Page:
Tesla Inc.'s chief executive officer Elon Musk said he was signing off Twitter for a few days — shortly after tweeting that the $20 million penalty he was given for announcing on Twitter that he had funding to take the electric vehicle maker private was "worth it".
His sign-off culminated a series of tweets that included an announcement about the release of autopilot drive on navigation.
Earlier this month, a US judge approved Tesla and Musk's $40 million settlement with the Securities and Exchange Commission (SEC) over a probe of Musk's August tweet citing funding being "secured" to take the company private.
Musk would pay a penalty of $20 million as part of the deal.
The SEC settlement required that Tesla implement mandatory procedures and controls to oversee all of Elon Musk's communications regarding the company in any format, including Twitter.
It said any such written communications that contain information material to the company or its shareholders would need to be pre-approved.
Musk took to the social media service Friday, saying "on Twitter, likes are rare & criticism is brutal. So hardcore. It's great." It's drawn more than 105,000 likes, 33,000 shares and nearly 3,000 comments.
On Twitter, likes are rare & criticism is brutal. So hardcore. It’s great.— Elon Musk (@elonmusk) October 27, 2018
A Twitter user wrote to him asking: "How about the one that cost you 20M, how was the 'like' ratio on that one?".
Musk responded to the tweet with "worth it."
How about that one that cost you 20M, how was the 'like' ratio on that one?— James Patten (@yames51) October 27, 2018
Worth it— Elon Musk (@elonmusk) October 27, 2018
A notorious workaholic, Musk doesn't spend cash on lavish vacations or expensive hobbies. Business Insider reported on August 24 that Musk was then worth about $23 billion and has never taken a paycheck from Tesla.
The father of 5 spends has never taken a paycheck from Tesla, refusing his $56,000 minimum salary every year.
In January, Tesla announced it would pay Musk "nothing" for the next 10 years — no salary, bonus, or stock — until the company reaches a $100 billion market cap.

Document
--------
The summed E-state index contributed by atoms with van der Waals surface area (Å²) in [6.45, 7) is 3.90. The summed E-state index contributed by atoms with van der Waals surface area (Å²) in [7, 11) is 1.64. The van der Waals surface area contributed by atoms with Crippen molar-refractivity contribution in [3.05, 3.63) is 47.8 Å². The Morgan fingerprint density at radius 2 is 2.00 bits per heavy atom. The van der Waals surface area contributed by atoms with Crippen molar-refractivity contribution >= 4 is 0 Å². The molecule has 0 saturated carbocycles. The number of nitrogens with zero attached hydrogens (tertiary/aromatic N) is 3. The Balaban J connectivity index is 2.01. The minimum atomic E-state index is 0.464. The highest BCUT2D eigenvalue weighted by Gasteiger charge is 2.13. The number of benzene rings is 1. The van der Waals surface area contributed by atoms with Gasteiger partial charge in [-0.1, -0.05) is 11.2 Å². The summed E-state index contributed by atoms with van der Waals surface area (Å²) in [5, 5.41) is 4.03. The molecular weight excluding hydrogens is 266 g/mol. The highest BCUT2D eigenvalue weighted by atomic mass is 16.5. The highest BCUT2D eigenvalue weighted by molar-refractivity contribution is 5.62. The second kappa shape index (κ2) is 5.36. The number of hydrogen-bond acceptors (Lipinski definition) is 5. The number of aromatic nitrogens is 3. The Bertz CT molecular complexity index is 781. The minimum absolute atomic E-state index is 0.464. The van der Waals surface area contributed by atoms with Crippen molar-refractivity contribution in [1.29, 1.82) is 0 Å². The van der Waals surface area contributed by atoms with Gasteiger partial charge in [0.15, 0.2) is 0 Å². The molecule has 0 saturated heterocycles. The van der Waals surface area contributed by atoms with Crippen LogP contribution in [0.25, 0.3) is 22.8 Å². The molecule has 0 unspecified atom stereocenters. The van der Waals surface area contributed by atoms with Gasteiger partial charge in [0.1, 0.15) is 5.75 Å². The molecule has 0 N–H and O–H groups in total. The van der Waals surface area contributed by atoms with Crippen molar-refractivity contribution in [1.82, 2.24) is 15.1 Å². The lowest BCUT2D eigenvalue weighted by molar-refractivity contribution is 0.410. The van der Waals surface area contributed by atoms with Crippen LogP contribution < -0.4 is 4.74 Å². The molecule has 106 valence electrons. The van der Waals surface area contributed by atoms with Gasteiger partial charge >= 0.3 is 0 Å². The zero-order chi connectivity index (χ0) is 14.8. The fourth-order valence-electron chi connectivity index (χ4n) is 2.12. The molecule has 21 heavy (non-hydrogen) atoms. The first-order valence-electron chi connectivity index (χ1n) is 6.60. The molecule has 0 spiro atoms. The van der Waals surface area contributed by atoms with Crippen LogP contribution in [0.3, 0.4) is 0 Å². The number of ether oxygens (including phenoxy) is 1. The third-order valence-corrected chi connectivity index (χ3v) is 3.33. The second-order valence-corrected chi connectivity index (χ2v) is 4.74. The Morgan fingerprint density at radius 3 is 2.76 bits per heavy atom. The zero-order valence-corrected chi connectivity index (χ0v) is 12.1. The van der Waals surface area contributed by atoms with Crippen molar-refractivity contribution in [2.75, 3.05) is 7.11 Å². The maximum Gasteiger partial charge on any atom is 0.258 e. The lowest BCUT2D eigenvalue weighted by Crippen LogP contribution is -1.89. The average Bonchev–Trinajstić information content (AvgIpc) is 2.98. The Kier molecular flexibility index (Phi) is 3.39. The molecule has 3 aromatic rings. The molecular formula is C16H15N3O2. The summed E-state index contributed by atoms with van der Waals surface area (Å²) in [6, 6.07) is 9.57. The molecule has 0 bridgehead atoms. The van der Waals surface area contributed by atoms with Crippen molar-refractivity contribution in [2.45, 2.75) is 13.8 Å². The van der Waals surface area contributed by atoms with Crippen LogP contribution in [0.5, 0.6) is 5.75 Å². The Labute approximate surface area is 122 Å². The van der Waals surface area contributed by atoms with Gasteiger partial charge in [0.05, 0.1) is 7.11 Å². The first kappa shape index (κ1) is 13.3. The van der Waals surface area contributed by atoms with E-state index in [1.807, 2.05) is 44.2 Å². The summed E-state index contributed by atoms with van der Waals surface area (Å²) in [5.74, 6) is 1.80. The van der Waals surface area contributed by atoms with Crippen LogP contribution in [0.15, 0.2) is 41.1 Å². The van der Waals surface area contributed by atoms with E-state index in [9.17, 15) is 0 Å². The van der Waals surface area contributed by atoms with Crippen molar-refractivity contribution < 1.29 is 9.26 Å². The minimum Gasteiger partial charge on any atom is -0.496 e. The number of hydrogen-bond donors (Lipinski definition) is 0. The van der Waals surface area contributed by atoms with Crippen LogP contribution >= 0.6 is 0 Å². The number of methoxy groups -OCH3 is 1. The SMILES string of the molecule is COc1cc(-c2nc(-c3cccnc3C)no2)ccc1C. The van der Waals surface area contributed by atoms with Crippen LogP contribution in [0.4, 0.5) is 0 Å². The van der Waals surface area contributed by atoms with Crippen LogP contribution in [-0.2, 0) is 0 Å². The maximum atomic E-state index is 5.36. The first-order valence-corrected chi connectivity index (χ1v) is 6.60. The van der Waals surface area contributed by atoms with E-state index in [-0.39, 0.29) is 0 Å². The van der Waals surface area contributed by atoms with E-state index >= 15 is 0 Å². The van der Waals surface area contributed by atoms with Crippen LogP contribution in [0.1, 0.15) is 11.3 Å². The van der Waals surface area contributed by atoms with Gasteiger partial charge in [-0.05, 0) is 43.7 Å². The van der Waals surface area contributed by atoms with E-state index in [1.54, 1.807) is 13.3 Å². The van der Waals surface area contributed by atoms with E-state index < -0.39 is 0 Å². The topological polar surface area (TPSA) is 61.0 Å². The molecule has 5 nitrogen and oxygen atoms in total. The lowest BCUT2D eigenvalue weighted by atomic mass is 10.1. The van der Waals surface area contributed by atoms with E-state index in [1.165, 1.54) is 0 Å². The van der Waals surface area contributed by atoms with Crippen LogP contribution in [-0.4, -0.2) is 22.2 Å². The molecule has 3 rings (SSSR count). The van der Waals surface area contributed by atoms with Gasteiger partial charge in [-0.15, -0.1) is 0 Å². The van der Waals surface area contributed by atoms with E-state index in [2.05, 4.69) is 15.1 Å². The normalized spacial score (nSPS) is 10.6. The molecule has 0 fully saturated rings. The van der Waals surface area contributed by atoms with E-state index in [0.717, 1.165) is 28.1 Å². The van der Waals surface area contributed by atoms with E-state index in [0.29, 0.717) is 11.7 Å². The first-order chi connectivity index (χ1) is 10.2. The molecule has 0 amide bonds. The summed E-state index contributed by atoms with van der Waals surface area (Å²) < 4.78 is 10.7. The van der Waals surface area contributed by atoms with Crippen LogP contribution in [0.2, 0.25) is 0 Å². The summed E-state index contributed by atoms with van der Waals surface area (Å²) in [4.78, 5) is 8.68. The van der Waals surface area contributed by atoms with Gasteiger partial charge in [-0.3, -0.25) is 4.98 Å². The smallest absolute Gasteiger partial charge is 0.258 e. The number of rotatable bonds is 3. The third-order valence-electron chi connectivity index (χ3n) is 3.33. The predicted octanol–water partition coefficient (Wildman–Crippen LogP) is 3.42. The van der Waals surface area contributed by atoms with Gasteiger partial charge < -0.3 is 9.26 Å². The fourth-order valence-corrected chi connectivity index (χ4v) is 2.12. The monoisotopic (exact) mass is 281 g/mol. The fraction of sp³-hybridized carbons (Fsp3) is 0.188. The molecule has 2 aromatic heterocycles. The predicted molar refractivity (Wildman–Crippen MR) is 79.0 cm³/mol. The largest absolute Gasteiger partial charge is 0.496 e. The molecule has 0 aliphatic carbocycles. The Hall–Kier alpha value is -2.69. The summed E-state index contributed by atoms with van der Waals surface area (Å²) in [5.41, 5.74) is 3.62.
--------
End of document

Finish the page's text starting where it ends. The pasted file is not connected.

Twitter thought I got hacked & locked my account haha— Elon Musk (@elonmusk) October 23, 2018
Tesla under US criminal probe for Model 3 comments: source
Meanwhile, US criminal investigators are probing whether Tesla Motors misled investors about the timetable for meeting key car production targets, a person familiar with the matter said Friday.
The investigation was the yet another tangle with federal authorities for the electric automaker, whose share price was repeatedly buffeted earlier this year after a series of erratic-seeming comments by Musk.
The probe, which has been underway since earlier this year, concerns whether the automaker told investors it was on track with targets for the closely-watched build-out of the Model 3 car despite knowing it could not meet such goals, The Wall Street Journal reported Friday.
A Tesla spokesperson confirmed the company had received a "voluntary request" earlier this year from the US Department of Justice about its "public guidance for the Model 3 ramp" and cooperated with the request.
"We have not received a subpoena, a request for testimony or any other formal process, and there have been no additional document requests about this from the Department of Justice for months," the Tesla spokesperson added.
The Justice Department has also been probing Musk's statements about taking the company private.
The Wall Street Journal described the Justice Department's probe of the Model 3 as "deepening," saying the Federal Bureau of Investigation in recent weeks had sought to interview a number of former Tesla employees who had been subpoenaed earlier.
The Tesla spokesperson said the company had been "transparent" about "how difficult it would be" to meet targets.
"Ultimately, given difficulties that we did not foresee in this first-of-its-kind production ramp, it took us six months longer than we expected to meet our 5,000 unit per week guidance," the spokesperson said.
"Tesla's philosophy has always been to set truthful targets — not sandbagged targets that we would definitely exceed and not unrealistic targets that we could never meet."
In August, a federal judge in California dismissed a case brought by investors who had sued over Tesla's statements about the Model 3.
The company on Wednesday reported an "historic" profitable quarter driven by demand for the mass-market Model 3.
Shares closed up more than five percent on in New York on Friday, adding to Thursday's gains.